CHARLESTON—Saildrone, the world’s leading provider of ocean data using uncrewed surface vehicles (USVs), announced the redeployment of its famous Saildrone Explorer SD 1045 for the 2023 Atlantic hurricane season, in partnership with the National Oceanic and Atmospheric Administration (NOAA).
This remarkable USV made global headlines in 2021 for capturing the first video from inside a major hurricane at sea. The data collected by SD 1045 provided invaluable insights into the dynamics and intensity of these powerful storms.
SD 1045 is one of 12 deployed this summer; it was deployed from Charleston over the weekend and will be stationed off the coast of South Carolina for the duration of the mission.
“Off the coast of South Carolina is a particularly complex area of the ocean with relatively shallow waters combined with the strong, warm currents of the Gulf Stream that supply energy to a storm. When hurricanes go over these warm waters, they often intensify, potentially right before they make landfall, so it’s really important to understand how the ocean interacts with the storms in this area,” said Greg Foltz, a NOAA oceanographer and one of the mission’s principal investigators.
Battling massive waves and winds over 100 miles per hour, SD 1045 not only survived Hurricane Sam intact but collected important data about the physical interactions between the ocean and atmosphere that revealed new insights about hurricane intensification. Typically, strong winds mix up colder water from below, cooling the ocean and limiting the heat energy that intensifies a storm. However, the real-time data from SD 1045 revealed that the ocean wasn’t cooling. Fresh water, likely emanating from the Amazon river, may have been keeping the surface of the ocean warm, fueling the hurricane.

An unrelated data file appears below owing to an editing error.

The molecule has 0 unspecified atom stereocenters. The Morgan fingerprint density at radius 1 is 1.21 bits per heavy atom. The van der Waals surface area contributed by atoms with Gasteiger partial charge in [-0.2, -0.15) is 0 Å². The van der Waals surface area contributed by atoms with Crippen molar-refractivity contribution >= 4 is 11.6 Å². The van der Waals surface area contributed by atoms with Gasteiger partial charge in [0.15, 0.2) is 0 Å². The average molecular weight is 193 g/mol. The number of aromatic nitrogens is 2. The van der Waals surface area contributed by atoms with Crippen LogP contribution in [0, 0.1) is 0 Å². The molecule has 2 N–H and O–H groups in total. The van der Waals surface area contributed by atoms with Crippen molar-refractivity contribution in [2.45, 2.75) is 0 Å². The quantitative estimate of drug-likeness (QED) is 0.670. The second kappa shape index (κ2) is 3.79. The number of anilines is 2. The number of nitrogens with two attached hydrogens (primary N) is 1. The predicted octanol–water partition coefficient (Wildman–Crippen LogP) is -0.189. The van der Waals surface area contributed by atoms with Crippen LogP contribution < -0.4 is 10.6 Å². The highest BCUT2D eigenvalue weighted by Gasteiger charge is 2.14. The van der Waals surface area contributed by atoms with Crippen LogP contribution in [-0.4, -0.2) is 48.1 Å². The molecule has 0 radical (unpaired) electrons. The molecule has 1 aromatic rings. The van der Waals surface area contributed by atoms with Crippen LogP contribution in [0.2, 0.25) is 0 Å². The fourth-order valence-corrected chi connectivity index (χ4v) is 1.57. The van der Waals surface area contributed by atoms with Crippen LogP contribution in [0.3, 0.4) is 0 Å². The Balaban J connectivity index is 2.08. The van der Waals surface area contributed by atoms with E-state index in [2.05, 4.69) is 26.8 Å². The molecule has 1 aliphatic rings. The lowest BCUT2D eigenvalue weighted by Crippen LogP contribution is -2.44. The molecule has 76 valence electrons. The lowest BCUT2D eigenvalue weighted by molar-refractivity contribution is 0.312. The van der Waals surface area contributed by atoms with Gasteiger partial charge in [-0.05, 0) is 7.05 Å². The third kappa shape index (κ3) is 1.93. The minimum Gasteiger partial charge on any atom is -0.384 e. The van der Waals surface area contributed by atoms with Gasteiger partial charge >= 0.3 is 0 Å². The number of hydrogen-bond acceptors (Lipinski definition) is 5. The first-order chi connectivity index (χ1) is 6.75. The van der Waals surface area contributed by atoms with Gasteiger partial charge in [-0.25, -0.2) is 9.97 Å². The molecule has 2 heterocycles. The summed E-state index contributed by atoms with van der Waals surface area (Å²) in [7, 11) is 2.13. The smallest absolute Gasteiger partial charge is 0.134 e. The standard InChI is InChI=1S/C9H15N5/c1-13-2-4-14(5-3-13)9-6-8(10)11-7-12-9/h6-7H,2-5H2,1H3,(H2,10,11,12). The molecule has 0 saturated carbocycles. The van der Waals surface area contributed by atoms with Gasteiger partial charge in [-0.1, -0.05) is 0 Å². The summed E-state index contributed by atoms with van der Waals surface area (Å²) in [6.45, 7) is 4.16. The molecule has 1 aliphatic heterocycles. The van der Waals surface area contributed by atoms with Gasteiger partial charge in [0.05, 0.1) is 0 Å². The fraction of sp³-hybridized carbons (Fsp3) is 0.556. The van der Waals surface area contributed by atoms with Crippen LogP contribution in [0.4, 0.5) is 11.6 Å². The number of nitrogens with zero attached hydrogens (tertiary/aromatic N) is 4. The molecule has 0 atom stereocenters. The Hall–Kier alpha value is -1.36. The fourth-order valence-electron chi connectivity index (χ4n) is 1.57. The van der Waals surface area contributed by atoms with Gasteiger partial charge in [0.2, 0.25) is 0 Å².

“SD 1045 sailing through the eye of Hurricane Sam was really a seminal moment for this field campaign with NOAA, proving that we could sail into a major hurricane and deliver data in near real time to scientists working to improve hurricane forecasting. To redeploy SD 1045 this year for the same mission further demonstrates the endurance, durability, and reliability of the Saildrone platform,” said Matt Womble, senior director of Ocean Data Programs.
Hurricane track forecasting has steadily improved in recent years. However, predicting rapid intensification—when wind speeds increase at least 35 mph over a 24-hour period—is still a significant challenge. The Atlantic Hurricane mission aims to improve understanding of why some tropical storms rapidly intensify.
With its mission to collect data and capture video footage, this cutting-edge USV will be at the forefront of studying hurricanes during the 2023 season. The Saildrone fleet will transmit metocean data, including air temperature and relative humidity, barometric pressure, wind speed and direction, water temperature and salinity, sea surface temperature, and wave height and period to scientists at NOAA’s Atlantic Oceanographic & Meteorological Laboratory and Pacific Marine Environmental Laboratory.